Freakonomics and Your Business Model

Freakonomics and Your Business Model

The other day I saw Steven Levitt, the author of the best-selling book Freakonomics speak at DePauw University.  Aside from the fascinating stories, one thing struck me: How does a University of Chicago Economics professor end up studying Chicago drug rings and Sumo wrestlers.  More interestingly, how does he get famous for it and end up with two best-selling books?

On the drive home, it hit me: Oh, it’s Business Model Tactic #69- Exploding the Bell Curve.  Every business has a place on the product bell-curve that is “explosion-worthy.”

The trick is where to we enter the bell-curve and what types of product or services can successfully explode up the curve.  Products like Starbucks Coffee, Soft Scrub, and Batter Blaster have used this tactic to create large profitable markets.

shifting the bellcurve business model

Small to medium-sized businesses should NOT attack the fat part of the bell curve.  This portion of the market is the mature portion.  Since it is mature, the winners and losers have already been determined and the margins are usually shrinking.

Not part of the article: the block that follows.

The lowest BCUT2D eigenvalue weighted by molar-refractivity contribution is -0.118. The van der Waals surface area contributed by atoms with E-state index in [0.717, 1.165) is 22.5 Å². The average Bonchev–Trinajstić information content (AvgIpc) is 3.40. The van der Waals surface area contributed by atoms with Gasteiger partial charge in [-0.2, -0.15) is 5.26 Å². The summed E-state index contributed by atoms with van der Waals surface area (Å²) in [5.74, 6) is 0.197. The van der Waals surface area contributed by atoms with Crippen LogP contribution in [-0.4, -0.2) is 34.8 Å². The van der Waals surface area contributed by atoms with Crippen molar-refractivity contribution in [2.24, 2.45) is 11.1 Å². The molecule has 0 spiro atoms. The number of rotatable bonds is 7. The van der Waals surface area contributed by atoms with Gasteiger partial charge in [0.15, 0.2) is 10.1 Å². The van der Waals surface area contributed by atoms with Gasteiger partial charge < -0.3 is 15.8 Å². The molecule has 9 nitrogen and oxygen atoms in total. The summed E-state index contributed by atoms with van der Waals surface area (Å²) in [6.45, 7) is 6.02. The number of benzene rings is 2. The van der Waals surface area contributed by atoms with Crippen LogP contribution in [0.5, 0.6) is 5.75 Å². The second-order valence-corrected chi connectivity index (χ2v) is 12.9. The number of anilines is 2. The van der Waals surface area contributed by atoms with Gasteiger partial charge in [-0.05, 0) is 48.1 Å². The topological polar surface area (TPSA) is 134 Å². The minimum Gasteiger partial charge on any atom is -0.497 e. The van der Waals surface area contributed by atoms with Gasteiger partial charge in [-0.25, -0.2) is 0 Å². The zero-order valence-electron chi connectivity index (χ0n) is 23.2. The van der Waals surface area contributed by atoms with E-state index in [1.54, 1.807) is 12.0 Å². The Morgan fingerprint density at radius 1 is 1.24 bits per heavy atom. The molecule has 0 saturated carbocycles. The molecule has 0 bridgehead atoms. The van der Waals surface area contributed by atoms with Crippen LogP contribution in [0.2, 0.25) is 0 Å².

Instead, we attack at the edges of the bell curve.  These edges are the soft underbelly of the market.  Go for the positions not yet taken and much less competitive.  Because they are less competitive, they tend to yield higher margins.  If you can find a sellable product or service on the fringes of the bell curve, you have a winning business model.

An example of this is when Soft Scrub cleaner came on the market.  Comet, a powdered cleaner was the dominant brand in the fat part of the bell curve.  Soft Scrub attacked on the fringe of the curve.  Then, through good marketing and quality product, the curve shifted and soft cleaners became the dominant portion of the market (the fat part of the curve). 

This is how we should market.  Attack a small portion of the market that we can win and then work to gain additional market acceptance.

business model for Softscrub


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